Needlelace

Introduction

Needlelace, also known as needlepoint lace, is the art of making lace with a needle and thread. This is a general term referring to an entire body of different types of laces, such as reticella and punto in aria. It is one of the oldest types of lace known. "Although we do not know the exact date of the first lace, details that look like needle lace [sic] first appear in paintings done in the mid-fifteenth century. ... From a decree of the Metropolitan Siena, we know that reticella was in use by 1482." 1 While this lace-making technique is restricted in time to the last century or so of the SCA 'period', it does not appear to have been greatly restricted by geography. It is believed to have been developed in Italy, from whence it spread all over Europe. Examples of it may be found in 16th century paintings from nearly every European country.

The period or near-period needlelace pattern books that have survived were dedicated to Queens and noblewomen. 2 One of the best-known pattern books is Italian: Corona delle Nobili et Virtuose Donne, by Cesare Vecellio. Vecellio's book was first published in 1617 but the introductory letters for the various sections of the book are dated 1591, which clearly indicates that these patterns were in use before 1600. The surviving bobbin lace pattern books are clearly intended for working women. 3 The foreword of Nüw Modelbuch, a book of bobbin lace patterns published in Zurich in 1561, makes reference to women and girls earning their living by making bobbin lace. This leads me to believe that while bobbin lace was created by middle and lower class women, needlelace was the domain of high-born women.

Needlelace was used on many articles of clothing and household linens throughout the 16th century, and along with bobbin lace was the major method of manufacturing lace in late period (see TI # 133). Since bobbin lace was easier and faster to make than needlelace, and therefore less expensive, it gradually took the place of needlelace. Towards the end of the 17th century needlelace all but died out until its revival in the 19th century. As there were no surviving instruction books, ladies who began to create needlelace had to rely on what little written documentation was available, and on experimentation.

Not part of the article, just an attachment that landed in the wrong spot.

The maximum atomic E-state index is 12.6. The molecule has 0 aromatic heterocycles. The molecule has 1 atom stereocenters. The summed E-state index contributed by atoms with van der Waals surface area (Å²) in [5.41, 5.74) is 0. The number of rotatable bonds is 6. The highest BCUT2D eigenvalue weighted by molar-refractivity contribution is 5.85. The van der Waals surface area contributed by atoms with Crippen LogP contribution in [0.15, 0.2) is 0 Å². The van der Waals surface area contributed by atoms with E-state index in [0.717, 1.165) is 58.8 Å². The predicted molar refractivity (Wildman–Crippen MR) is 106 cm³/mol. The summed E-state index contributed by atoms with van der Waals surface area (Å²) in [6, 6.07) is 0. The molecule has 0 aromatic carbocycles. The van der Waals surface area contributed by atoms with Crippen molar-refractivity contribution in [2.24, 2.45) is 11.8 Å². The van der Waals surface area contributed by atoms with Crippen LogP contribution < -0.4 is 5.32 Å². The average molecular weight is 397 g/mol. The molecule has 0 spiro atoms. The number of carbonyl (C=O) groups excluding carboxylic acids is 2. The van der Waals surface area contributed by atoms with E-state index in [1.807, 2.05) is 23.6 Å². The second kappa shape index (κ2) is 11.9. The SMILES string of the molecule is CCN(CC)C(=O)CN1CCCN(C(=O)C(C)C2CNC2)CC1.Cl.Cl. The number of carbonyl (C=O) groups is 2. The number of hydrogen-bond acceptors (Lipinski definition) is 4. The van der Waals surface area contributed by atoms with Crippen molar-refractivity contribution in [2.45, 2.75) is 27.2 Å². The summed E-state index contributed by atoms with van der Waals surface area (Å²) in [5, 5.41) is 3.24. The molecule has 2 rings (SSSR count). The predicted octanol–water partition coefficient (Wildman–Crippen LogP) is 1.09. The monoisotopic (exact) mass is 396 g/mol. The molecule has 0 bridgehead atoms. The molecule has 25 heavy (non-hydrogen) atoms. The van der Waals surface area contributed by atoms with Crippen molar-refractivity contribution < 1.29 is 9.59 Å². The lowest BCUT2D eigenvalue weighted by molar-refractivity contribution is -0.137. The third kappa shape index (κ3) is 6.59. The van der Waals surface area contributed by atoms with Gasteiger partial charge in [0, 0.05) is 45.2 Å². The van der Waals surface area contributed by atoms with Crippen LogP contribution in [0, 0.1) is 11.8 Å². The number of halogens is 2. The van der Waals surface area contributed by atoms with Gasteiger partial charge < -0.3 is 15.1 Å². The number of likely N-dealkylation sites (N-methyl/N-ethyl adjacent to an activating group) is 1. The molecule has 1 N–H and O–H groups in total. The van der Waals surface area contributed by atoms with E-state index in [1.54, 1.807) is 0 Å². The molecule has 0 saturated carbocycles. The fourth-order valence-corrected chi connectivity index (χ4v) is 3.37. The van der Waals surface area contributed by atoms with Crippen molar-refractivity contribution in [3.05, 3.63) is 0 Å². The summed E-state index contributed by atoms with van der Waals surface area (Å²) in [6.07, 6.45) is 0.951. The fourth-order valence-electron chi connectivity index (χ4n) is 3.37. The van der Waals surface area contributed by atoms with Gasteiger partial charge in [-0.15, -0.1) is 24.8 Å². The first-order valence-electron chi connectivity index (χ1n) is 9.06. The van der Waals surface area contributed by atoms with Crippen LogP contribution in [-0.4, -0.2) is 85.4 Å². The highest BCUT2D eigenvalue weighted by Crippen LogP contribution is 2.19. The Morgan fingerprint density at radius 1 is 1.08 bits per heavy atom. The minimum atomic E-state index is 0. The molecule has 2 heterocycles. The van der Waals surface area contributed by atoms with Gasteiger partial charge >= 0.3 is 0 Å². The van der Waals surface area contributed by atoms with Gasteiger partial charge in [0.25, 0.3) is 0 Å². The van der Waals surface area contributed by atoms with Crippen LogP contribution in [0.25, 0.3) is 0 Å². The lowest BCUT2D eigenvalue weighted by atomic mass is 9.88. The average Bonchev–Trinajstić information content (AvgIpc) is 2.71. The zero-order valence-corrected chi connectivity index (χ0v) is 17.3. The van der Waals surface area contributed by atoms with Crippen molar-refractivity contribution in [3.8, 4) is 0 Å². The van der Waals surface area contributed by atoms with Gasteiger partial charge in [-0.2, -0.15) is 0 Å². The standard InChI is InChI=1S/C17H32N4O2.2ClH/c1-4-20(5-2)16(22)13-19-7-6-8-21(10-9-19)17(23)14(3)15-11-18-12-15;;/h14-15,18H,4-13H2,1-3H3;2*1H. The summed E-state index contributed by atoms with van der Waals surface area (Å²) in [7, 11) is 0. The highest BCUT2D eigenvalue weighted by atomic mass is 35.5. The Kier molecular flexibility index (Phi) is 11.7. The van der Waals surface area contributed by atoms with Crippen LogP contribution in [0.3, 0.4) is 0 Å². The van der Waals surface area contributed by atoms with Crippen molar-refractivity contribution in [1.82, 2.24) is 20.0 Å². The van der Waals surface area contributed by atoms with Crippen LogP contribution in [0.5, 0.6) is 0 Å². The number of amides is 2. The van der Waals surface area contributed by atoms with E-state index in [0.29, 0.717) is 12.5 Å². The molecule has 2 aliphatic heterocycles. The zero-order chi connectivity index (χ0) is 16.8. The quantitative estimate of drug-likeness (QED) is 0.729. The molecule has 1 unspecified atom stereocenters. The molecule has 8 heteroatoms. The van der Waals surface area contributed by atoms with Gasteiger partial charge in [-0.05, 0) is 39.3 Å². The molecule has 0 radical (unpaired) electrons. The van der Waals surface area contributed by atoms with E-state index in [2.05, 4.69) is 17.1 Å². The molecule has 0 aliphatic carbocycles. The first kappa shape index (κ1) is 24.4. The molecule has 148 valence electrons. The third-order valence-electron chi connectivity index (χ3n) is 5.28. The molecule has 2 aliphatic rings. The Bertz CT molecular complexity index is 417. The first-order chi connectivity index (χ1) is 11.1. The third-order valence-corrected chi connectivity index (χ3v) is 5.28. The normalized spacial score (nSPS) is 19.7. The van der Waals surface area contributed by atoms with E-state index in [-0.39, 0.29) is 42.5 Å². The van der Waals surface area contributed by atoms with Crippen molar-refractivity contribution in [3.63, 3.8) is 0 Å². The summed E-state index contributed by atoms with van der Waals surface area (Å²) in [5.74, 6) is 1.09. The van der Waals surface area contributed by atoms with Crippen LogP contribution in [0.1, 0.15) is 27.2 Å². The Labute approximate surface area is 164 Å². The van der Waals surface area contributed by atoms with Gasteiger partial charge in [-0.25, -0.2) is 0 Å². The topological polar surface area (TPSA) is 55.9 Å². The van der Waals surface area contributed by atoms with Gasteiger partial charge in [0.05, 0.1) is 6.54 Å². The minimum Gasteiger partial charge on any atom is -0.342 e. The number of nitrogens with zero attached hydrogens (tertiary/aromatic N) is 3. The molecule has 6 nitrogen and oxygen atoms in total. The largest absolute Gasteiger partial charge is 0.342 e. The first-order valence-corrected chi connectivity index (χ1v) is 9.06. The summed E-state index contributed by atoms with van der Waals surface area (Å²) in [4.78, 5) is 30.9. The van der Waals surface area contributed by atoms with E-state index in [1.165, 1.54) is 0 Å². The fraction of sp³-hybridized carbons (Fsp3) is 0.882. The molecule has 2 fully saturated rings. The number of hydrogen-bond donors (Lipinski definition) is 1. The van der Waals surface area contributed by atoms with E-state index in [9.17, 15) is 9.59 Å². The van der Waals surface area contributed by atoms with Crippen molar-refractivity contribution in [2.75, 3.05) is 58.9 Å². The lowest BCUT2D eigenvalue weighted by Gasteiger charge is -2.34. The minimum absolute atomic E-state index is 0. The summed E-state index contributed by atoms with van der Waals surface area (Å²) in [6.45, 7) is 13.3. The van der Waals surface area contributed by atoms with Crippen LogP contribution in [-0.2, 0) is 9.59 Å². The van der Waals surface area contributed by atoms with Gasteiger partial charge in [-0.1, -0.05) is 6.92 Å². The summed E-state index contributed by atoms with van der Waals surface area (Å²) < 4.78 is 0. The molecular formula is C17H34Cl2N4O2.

The types of thread used to create needlelace included linen and silk. The color was typically white. However, there are a few paintings in which the needlelace is black or matches the color of the garment to which it is attached. Gold or silver wrapped threads might have been used, but needlelace stitches would have been difficult to perform with metallic threads. It is likely that most, if not all, of the metallic laces seen in portraits were bobbin lace rather than needlelace.

Reticella

The earliest known form of needlelace is called
"reticella" which appears to have evolved from cutwork.
Reticella tends to be very geometric in nature,
and is based on a framework of fabric from which
threads have been withdrawn. 4 The empty spaces thus
created are filled with threads, often using the
same threads that were drawn out.
framework 5
Reticella Framework
reticella 6
Completed Reticella

Punto In Aria

There are two major differences between "reticella" and "punto in aria." Reticella is very geometric in nature and is attached to a fabric base from which threads have been drawn. Punto in aria is never attached to a fabric until it is complete, and is not bound by geometry. In punto in aria lace, "brides" (overcast bars of thread) are used to give substance and stability to the lace. 7 "[In the late 16th century] lacemakers devised a linen and parchment base for their work. ... The top layer was parchment, which could withstand much use. It was smooth so that a needle would not catch in its surface. The lace design was drawn on the parchment in ink." 8 Many of the exquisite ruffs and collars seen in 16th century paintings are punto in aria lace.


Punto In Aria handkerchief corner

Practical Application

Late period personas will have no problems finding uses for needlelace. Those persons who are fond of stumpwork have probably noted that small pieces of needlelace were often embedded in the scenes, sometimes as a dress or a drapery. It is very suitable for cuffs, ruffs, and trims, and can be easily used on linens too. The Elizabethans frequently used needlelace insertions in handkerchiefs. Cavalier personas will find many uses for fine needlelace in their garb. Needlelace is also appropriate (and impressive) when used to create simple contemporary items such as bookmarks.

A Needlelace Project